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Predicting reproductive success from hormone concentrations in the common tern (Sterna hirundo) while considering food abundance


In birds, reproductive success is mainly a function of skill or environmental conditions, but it can also be linked to hormone concentrations due to their effect on behavior and individual decisions made during reproduction. For example, a high prolactin concentration is required to express parental behaviors such as incubation or guarding and feeding the young. Corticosterone level, on the other hand, is related to energy allocation or stress and foraging or provisioning effort. In this study, we measured individual baseline prolactin and corticosterone between 2006 and 2012 in breeding common terns (Sterna hirundo) using blood-sucking bugs. Reproductive parameters as well as prey abundance on a local and a wider scale were also determined during this period. Baseline prolactin and corticosterone varied significantly between years, as did breeding success. At the individual level, prolactin was positively and corticosterone was negatively linked to herring and sprat abundance. At the population level, we also found a negative link between corticosterone and prey abundance, probably reflecting overall foraging conditions. High prolactin during incubation was mainly predictive of increased hatching success, potentially by supporting more constant incubation and nest-guarding behavior. It was also positively linked to a lesser extent with fledging success, which could indicate a high feeding rate of young. Corticosterone concentration was positively related to high breeding success, which may be due to increased foraging activity and feeding of young. In general, our study shows that baseline prolactin and corticosterone levels during incubation can predict reproductive success, despite the presence of an interval between sampling and hatching or fledging of young.

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We are very grateful for assistance of C. Bauch, N. Eckstein, J. Erber, J. Krauss, S. Kreutzer, L. Peters, J. Spieker, K. Weißenfels, and C. Wolters in taking blood samples, and we wish to thank many field assistants for their help in collecting field data, especially G. Wagenknecht. At the CEBC, we thank S. Danó, A. Lacroix, C. Parenteau, and C. Trouvé for their excellent technical work in hormone assays. We thank Dr. A. F. Parlow for supplying chicken prolactin and antibodies. Many thanks to G.A. Schaub from the University of Bochum for providing the bugs and to J. Trauernicht as well as R. Nagel for technical support. L. Szostek and O. Vedder helped to improve the manuscript. This study was performed under the license of Bezirksregierung Weser-Ems and Stadt Wilhelmshaven and was supported by the Deutsche Forschungsgemeinschaft (BE916/8 and 9). The authors declare that there is no conflict of interest.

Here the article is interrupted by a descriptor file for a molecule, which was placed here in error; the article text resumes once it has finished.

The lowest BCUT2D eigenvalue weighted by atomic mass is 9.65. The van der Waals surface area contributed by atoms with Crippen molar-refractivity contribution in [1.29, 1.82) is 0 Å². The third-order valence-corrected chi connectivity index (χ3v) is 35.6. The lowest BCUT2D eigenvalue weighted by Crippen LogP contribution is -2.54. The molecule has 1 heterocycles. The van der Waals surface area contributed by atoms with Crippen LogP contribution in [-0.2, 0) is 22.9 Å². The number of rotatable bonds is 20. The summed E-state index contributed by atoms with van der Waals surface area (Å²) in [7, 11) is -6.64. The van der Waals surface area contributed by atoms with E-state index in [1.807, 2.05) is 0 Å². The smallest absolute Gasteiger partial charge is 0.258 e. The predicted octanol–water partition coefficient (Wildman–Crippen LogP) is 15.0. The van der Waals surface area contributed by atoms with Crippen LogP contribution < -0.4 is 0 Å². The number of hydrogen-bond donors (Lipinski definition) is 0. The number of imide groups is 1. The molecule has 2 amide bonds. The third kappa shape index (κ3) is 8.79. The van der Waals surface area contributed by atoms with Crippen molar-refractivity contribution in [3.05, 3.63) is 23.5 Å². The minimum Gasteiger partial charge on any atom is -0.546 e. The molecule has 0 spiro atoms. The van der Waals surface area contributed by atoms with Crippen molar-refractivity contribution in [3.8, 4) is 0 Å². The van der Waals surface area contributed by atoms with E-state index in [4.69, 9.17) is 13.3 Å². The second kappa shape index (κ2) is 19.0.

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Correspondence to Juliane Riechert.

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Communicated by Indrikis Krams.

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Riechert, J., Becker, P.H. & Chastel, O. Predicting reproductive success from hormone concentrations in the common tern (Sterna hirundo) while considering food abundance. Oecologia 176, 715–727 (2014). https://doi.org/10.1007/s00442-014-3040-5

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  • Prolactin
  • Corticosterone
  • Breeding success
  • Year effect
  • Food abundance